terracotta
07-03-2006, 12:40 PM
Thanks Belle ;)

I agree, don't take more than 1 week off.. I have before, and you get really far behind. 1 week off can be beneficial - make sure you are still getting adequate protein though to encourage your body to keep its muscle!

darkangel
07-03-2006, 01:10 PM
On the program I'm on, I believe we take a one week break after the first 12 weeks of massing and two weeks after the second 12 weeks. But this is a program for ectomorphs who really have to guard against overtraining.

OldEnuf2BYoMama
07-03-2006, 03:43 PM
You say you do everything "by the book" and you don't enjoy training. Maybe this is part of the problem.


No, DB...I am the one who doesn't "enjoy" working out...

The Original Poster can't get enough!

WillDeadliftForFood
07-03-2006, 06:03 PM
Taking a week off is EXTREMELY beneficial, especially if you've been training hard. In fact, it's a key component in many programs, where in the week before the break you push yourself harder than usual, then take that week off to recover and reap your gains.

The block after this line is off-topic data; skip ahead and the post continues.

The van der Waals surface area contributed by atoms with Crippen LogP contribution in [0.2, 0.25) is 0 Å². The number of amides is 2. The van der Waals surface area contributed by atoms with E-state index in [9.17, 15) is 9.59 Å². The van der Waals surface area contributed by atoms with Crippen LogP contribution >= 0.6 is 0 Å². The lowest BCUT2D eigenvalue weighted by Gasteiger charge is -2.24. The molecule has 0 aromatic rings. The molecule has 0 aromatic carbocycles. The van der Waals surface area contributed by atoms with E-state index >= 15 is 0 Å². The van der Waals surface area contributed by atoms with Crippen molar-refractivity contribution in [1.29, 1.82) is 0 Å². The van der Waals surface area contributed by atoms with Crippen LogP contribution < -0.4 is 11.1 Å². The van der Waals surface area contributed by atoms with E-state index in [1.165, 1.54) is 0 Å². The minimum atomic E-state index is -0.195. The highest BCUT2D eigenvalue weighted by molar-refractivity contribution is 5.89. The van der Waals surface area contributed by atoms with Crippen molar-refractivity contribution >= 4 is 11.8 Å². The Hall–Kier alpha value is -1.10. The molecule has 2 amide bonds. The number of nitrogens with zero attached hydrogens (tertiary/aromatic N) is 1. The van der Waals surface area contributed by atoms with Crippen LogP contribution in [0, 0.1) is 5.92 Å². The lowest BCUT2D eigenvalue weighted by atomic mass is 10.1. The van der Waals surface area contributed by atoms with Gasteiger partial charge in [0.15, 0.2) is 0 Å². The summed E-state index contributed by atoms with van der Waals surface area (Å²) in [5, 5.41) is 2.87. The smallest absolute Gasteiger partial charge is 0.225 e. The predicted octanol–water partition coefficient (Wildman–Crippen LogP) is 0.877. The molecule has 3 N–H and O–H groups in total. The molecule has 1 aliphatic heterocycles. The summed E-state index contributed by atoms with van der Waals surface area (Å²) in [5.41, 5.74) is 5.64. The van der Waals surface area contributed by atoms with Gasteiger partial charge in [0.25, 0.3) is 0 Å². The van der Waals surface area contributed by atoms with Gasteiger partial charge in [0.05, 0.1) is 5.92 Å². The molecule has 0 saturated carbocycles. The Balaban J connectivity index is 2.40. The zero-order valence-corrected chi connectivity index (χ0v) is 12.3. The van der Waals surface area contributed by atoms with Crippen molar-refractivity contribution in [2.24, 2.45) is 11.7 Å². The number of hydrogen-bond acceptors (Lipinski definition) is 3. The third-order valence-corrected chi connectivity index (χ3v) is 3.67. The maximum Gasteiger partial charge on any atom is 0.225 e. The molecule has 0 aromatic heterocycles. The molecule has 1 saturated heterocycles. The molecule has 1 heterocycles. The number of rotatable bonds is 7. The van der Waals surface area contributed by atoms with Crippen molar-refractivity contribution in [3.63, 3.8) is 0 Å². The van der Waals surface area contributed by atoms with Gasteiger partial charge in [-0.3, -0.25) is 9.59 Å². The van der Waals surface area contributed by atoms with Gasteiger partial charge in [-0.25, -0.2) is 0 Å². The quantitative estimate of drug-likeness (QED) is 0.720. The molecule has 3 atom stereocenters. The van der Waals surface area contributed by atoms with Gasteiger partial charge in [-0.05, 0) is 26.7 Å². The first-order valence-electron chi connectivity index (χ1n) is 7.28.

Just because it's a "rest week" does not mean it has to be "veg out on the couch week". You ARE allowed to exercise, but at much lower intensity AND volume, and preferably doing something you haven't done lately. I've heard recommendations of biking, swimming, playing a friendly sports game. The key is to absolutely avoid pushing yourself. Increased blood flow can help muscle recovery, and being active will help keep you from feeling like you've fallen off the wagon, so-to-speak.

Happy lifting!

Edit: In My Opinion (and unresearched), a month off would only be necessary if you severely overtrained. Men can take a break month without such a loss in muscle due to higher testosterone, which slows catabolism a great deal. Women, being at a test disadvantage, would probably see a decline in performance more quickly. Once again, this is My Opinion, and derived from various readings and basic endrocrinology.

imperfectly_lou
07-03-2006, 06:55 PM
I take a week off usually every 12-15 weeks. Usually I KNOW when it's time. I get tired, cranky, stop seeing gains in the gym and often just don't want to go. I used to be terrified of taking time off but my experiences have shown me a few things

a) If you don't feel tired and needing a break at least every 16 weeks, chances are you aren't working hard enough in the gym

b) When I get back into it, my energy levels and strength skyrocket!

Dogmama